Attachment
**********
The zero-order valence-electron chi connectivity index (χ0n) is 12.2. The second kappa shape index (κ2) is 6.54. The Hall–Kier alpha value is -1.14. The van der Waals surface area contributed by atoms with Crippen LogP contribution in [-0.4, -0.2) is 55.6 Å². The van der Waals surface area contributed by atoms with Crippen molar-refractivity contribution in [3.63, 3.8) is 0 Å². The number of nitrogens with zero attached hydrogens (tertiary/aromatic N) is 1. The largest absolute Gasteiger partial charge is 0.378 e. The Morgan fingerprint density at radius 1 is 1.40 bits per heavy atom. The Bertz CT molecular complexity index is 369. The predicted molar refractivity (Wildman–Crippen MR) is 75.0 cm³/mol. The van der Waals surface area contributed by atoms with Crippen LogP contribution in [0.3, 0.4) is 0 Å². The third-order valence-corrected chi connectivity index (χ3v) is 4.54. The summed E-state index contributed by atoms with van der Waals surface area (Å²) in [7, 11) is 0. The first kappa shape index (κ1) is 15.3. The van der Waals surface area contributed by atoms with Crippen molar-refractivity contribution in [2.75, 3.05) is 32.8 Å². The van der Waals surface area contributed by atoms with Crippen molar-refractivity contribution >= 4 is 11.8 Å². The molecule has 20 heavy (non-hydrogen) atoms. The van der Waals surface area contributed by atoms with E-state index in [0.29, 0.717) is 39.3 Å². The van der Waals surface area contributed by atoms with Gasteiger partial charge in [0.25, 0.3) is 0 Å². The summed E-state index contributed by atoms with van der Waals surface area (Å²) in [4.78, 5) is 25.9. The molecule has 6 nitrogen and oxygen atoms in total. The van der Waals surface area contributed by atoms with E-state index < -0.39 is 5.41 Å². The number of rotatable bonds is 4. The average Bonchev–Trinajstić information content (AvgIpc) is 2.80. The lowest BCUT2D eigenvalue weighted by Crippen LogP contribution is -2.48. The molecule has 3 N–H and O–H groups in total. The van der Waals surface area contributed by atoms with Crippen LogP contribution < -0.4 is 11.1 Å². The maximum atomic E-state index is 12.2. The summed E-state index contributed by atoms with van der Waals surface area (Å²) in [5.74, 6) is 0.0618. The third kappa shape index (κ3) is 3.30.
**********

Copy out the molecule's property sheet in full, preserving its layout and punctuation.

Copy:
The zero-order valence-electron chi connectivity index (χ0n) is 12.2. The second kappa shape index (κ2) is 6.54. The Hall–Kier alpha value is -1.14. The van der Waals surface area contributed by atoms with Crippen LogP contribution in [-0.4, -0.2) is 55.6 Å². The van der Waals surface area contributed by atoms with Crippen molar-refractivity contribution in [3.63, 3.8) is 0 Å². The number of nitrogens with zero attached hydrogens (tertiary/aromatic N) is 1. The largest absolute Gasteiger partial charge is 0.378 e. The Morgan fingerprint density at radius 1 is 1.40 bits per heavy atom. The Bertz CT molecular complexity index is 369. The predicted molar refractivity (Wildman–Crippen MR) is 75.0 cm³/mol. The van der Waals surface area contributed by atoms with Crippen LogP contribution in [0.3, 0.4) is 0 Å². The third-order valence-corrected chi connectivity index (χ3v) is 4.54. The summed E-state index contributed by atoms with van der Waals surface area (Å²) in [7, 11) is 0. The first kappa shape index (κ1) is 15.3. The van der Waals surface area contributed by atoms with Crippen molar-refractivity contribution in [2.75, 3.05) is 32.8 Å². The van der Waals surface area contributed by atoms with Crippen molar-refractivity contribution >= 4 is 11.8 Å². The molecule has 20 heavy (non-hydrogen) atoms. The van der Waals surface area contributed by atoms with E-state index in [0.29, 0.717) is 39.3 Å². The van der Waals surface area contributed by atoms with Gasteiger partial charge in [0.25, 0.3) is 0 Å². The summed E-state index contributed by atoms with van der Waals surface area (Å²) in [4.78, 5) is 25.9. The molecule has 6 nitrogen and oxygen atoms in total. The van der Waals surface area contributed by atoms with E-state index < -0.39 is 5.41 Å². The number of rotatable bonds is 4. The average Bonchev–Trinajstić information content (AvgIpc) is 2.80. The lowest BCUT2D eigenvalue weighted by Crippen LogP contribution is -2.48. The molecule has 3 N–H and O–H groups in total. The van der Waals surface area contributed by atoms with Crippen LogP contribution < -0.4 is 11.1 Å². The maximum atomic E-state index is 12.2. The summed E-state index contributed by atoms with van der Waals surface area (Å²) in [5.74, 6) is 0.0618. The third kappa shape index (κ3) is 3.30.